They didn’t flee Iraq just because of the war, Shaimaa says, although most people would see the mad carnage of the terrorist bombs as reason enough. “The mujahid told my husband to leave the house; leave everything and go out. My husband says ‘this is my house, I won’t leave my house’. So they kidnapped our son, Mustafa.”
Musaab and Shaimaa got the boy back and fled the country in 2007. They went to Syria, but only stayed six months. “We could not get any visa; no country gives Iraqis visas. So we arrived in Kuala Lumpur as tourists and after one day we went to the UN.”
Shaimaa says her mother is still living in Baghdad, but she is too frightened to go to check on Shaimaa’s house. “She cannot go to see our house. She’s scared they will kill her.” Musaab says a return to Iraq would be a return to fear. If it were a choice between Malaysia and Iraq, the family would stay in Malaysia. “When I go to a job here, it’s okay,” he says. “There, maybe I go to work, come back, and maybe my family’s not there any more.” He works as a driver in Kuala Lumpur, where the biggest problem is the lack of income, the constant bribes he has to pay police to turn a blind eye to the fact that he has no licence, and the possibility he will be locked up as an illegal immigrant.
The day after Musaab and Shaimaa explained that Iraq was really not very safe and some parts were far more dangerous than others, a devastating wave of fatal attacks spread across war-torn nation, killing dozens of people.
So Musaab and Shaimaa continue to exist in Malaysia. “How many years can we manage like this?” Musaab asks. “I can get money, but not too much, not too much. The problem is not that there’s not enough money for food; there’s not enough for the future.”
A fellow Iraqi, Nagham Baha Ar-Rawi, has had an even tougher time in Malaysia. She and her husband fled Iraq in 2005, but three years ago he abandoned her and her two children, and she has heard nothing from him since. “We were waiting desperately,” she says, shrugging. “The savings had dried out. He had pneumonia. Things got very bad between us and suddenly he left, even without taking his clothes.”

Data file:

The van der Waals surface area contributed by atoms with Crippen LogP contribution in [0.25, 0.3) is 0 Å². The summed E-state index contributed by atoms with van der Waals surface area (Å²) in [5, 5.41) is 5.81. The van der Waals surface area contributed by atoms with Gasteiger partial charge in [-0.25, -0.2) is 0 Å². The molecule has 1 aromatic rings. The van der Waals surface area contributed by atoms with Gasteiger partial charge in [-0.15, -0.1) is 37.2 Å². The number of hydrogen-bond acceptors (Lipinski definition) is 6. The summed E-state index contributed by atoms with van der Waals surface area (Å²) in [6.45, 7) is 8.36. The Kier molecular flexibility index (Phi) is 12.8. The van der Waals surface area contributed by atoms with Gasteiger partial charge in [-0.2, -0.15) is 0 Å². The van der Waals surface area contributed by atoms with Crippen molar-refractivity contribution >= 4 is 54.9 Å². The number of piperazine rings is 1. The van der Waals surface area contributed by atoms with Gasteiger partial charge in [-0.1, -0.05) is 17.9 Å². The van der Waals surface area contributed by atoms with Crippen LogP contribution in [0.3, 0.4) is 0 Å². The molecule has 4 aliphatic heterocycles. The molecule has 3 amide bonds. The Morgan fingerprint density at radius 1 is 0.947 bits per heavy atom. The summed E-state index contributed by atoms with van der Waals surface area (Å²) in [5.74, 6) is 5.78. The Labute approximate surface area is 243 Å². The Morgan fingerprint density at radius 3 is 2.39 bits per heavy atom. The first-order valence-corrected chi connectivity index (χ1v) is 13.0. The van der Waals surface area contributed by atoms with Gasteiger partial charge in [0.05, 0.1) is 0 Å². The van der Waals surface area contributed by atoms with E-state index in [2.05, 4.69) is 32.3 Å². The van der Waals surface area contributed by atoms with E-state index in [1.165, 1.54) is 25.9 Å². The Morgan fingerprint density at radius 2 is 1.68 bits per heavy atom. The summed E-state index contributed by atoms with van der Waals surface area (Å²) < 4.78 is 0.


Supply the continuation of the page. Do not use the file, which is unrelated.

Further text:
When Nagham arrived in Malaysia, her son was six. Now he’s 14, taller than her, and starting to think like an adult. Her daughter is 13. Some time after her husband left, Nagham was told she had won approval to settle in the US. She was dismayed: she had never asked to go the US; she was afraid of hate crimes in the US. Both her children bear her husband’s name ‘Osama’. She feared her son, Taher Osama Taher, and her daughter, Lujain Osama Taher, would be targeted.
“I was afraid to go there because of the name,” she says. “I was really scared about the hating crime.” And changing her kids’ names would be difficult, it might even be impossible, and it would be the wrong thing to do, she says. The decision has cost her. She explains she has since been told by an official that she had slammed the door on resettlement. “She (the official) said ‘no country will accept your file’,” Nagham remembers.
Living in Kuala Lumpur with her mother, her sister (who has epilepsy) and her two children, Nagham occasionally works as a translator for Arabs visiting Malaysia. She begins by saying she is opposed to paying for an illicit boat passage to Australia. But before the news from Australia she had been wavering, eventually saying that if there had been no change to her life and the lives of her relatives in a year she would take drastic action, and maybe get on a boat by herself, “to save the others”.
Now she is delighted she didn’t give in to the lure of the boats; the boats which have killed so many and transported so many others – eventually – to the land of their dreams.
“Really, you cannot feel, but my heart is beating very fast now,” she says, on first learning of the rule changes. “I hope that my file is sent to Australia.” She pauses, and draws a breath. “Sometimes I feel that I’m desperate, that I’m pushing the bottom, but then there is something and I see the light again.”
Ali Kamil is younger than the others. Born in 1983, he is a pastry chef, and he arrived in Kuala Lumpur in 2009. He tried to sell his house in Baghdad but the Shia paramilitary force known as the Mahdi army had taken it and threatened to kill him. Now he is living in Kuala Lumpur where he has connected with an Indonesian woman.
He is fairly sure his file is in the UNHCR office’s resettlement department, but he doesn’t know for sure because, he says, they don’t tell him anything. Meanwhile he works 12-hour days in a commercial kitchen making desserts for downtown Kuala Lumpur restaurants. He is a heavy man, and on his feet all the time. Huge knotted varicose veins crawl up his legs, so he has taken medical advice, and an operation has been scheduled for October.
He is adamant he never wanted to take a boat to Australia. “No, no, I cannot do that,” he says. “I want the UN to take me. So many of my friends have done this. This is the wrong way, how can I go this way? This is very dangerous. So many people have died; I saw it on the TV.”